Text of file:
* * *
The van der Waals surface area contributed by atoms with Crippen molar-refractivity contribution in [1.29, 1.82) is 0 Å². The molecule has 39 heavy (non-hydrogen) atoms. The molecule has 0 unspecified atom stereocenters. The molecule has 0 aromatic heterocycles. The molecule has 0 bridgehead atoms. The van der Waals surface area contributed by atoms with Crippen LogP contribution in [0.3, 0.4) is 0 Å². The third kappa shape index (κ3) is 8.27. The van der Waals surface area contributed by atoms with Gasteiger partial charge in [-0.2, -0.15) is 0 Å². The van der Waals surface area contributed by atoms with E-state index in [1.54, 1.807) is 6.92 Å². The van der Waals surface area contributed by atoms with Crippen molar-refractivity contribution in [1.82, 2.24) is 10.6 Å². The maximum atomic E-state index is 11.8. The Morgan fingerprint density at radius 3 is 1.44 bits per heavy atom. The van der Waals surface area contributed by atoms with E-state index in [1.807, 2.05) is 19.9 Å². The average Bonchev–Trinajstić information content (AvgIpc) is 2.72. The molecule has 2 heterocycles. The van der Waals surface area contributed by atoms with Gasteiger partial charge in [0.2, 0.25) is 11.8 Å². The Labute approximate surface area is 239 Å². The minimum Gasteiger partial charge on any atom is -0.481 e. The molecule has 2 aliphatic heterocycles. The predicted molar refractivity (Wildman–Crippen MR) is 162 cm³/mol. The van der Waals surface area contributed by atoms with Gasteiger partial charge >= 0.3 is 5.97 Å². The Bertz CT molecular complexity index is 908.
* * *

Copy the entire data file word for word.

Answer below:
The van der Waals surface area contributed by atoms with Crippen molar-refractivity contribution in [1.29, 1.82) is 0 Å². The molecule has 39 heavy (non-hydrogen) atoms. The molecule has 0 unspecified atom stereocenters. The molecule has 0 aromatic heterocycles. The molecule has 0 bridgehead atoms. The van der Waals surface area contributed by atoms with Crippen LogP contribution in [0.3, 0.4) is 0 Å². The third kappa shape index (κ3) is 8.27. The van der Waals surface area contributed by atoms with Gasteiger partial charge in [-0.2, -0.15) is 0 Å². The van der Waals surface area contributed by atoms with E-state index in [1.54, 1.807) is 6.92 Å². The van der Waals surface area contributed by atoms with Crippen molar-refractivity contribution in [1.82, 2.24) is 10.6 Å². The maximum atomic E-state index is 11.8. The Morgan fingerprint density at radius 3 is 1.44 bits per heavy atom. The van der Waals surface area contributed by atoms with E-state index in [1.807, 2.05) is 19.9 Å². The average Bonchev–Trinajstić information content (AvgIpc) is 2.72. The molecule has 2 heterocycles. The van der Waals surface area contributed by atoms with Gasteiger partial charge in [0.2, 0.25) is 11.8 Å². The Labute approximate surface area is 239 Å². The minimum Gasteiger partial charge on any atom is -0.481 e. The molecule has 2 aliphatic heterocycles. The predicted molar refractivity (Wildman–Crippen MR) is 162 cm³/mol. The van der Waals surface area contributed by atoms with Gasteiger partial charge >= 0.3 is 5.97 Å². The Bertz CT molecular complexity index is 908.